"I HAVE A DREAM" speech analysis

Essay by brushrop03College, Undergraduate April 2004

download word file, 6 pages 3.8

Segregation can be defined as the legal or social practice of separating a group of people based on their race. After the Second World War, a racial caste system designed to keep the black population in a position of inferiority was perfected by the Southern states. The black population was segregated and discriminated against by white Americans. The lives of the black population were often worse than they were before being freed. African-Americans were sent to different schools than whites, weren't allowed to sit and eat with whites, and couldn't even sit at the front of the bus because it was reserved for whites. The promise made by Abraham Lincoln a hundred years before that time was still unfulfilled; the promise for equality, peace, freedom, justice, and brotherhood that was guaranteed by President Lincoln in his January 1, 1863 Emancipation Proclamation. In 1896, "the Supreme Court by a vote of eight to one in the case of Plessy v.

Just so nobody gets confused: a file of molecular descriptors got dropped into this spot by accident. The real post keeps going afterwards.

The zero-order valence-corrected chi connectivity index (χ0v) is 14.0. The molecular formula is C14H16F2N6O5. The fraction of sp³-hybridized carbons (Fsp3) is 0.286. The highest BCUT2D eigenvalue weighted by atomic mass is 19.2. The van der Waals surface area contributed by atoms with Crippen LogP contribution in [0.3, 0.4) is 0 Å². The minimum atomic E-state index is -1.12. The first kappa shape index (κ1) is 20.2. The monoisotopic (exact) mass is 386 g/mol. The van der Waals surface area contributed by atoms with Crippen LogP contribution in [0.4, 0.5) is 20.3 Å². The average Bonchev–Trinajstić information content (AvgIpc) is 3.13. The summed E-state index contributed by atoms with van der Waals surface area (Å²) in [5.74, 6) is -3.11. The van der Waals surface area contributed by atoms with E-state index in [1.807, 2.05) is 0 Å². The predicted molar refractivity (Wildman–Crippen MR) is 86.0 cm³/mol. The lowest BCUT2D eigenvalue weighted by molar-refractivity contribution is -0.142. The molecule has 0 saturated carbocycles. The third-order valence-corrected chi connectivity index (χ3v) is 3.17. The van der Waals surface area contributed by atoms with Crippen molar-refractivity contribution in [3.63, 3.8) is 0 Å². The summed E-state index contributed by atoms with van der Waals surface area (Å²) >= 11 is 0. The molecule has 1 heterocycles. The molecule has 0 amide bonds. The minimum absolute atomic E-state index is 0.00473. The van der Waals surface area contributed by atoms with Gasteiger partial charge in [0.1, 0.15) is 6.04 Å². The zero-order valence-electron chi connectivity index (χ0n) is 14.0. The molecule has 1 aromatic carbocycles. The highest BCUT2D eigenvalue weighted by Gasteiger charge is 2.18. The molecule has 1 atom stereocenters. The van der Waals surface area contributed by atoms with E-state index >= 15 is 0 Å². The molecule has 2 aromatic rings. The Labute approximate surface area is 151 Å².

Ferguson upheld the right of the South to segregate its facilities, transport, and education on the basis of race so long as they were separate but equal." Separate but equal? African-Americans were not treated as equals. They were given second rate education, minimum wage job opportunities, and they were often beaten and killed by racist white extremist such as the Ku Klux Klan.

Dr. Martin Luther King Jr., along with other leaders of the Civil Rights movement, rose to the occasion to help make this so-called "great nation" into a nation that was worthy of being called great by bringing together the white and black populations of the nation into one unified body. His "I Have a Dream" speech was delivered on the centennial of the signing of the Emancipation Proclamation on August 28, 1963 as the keynote addresses of...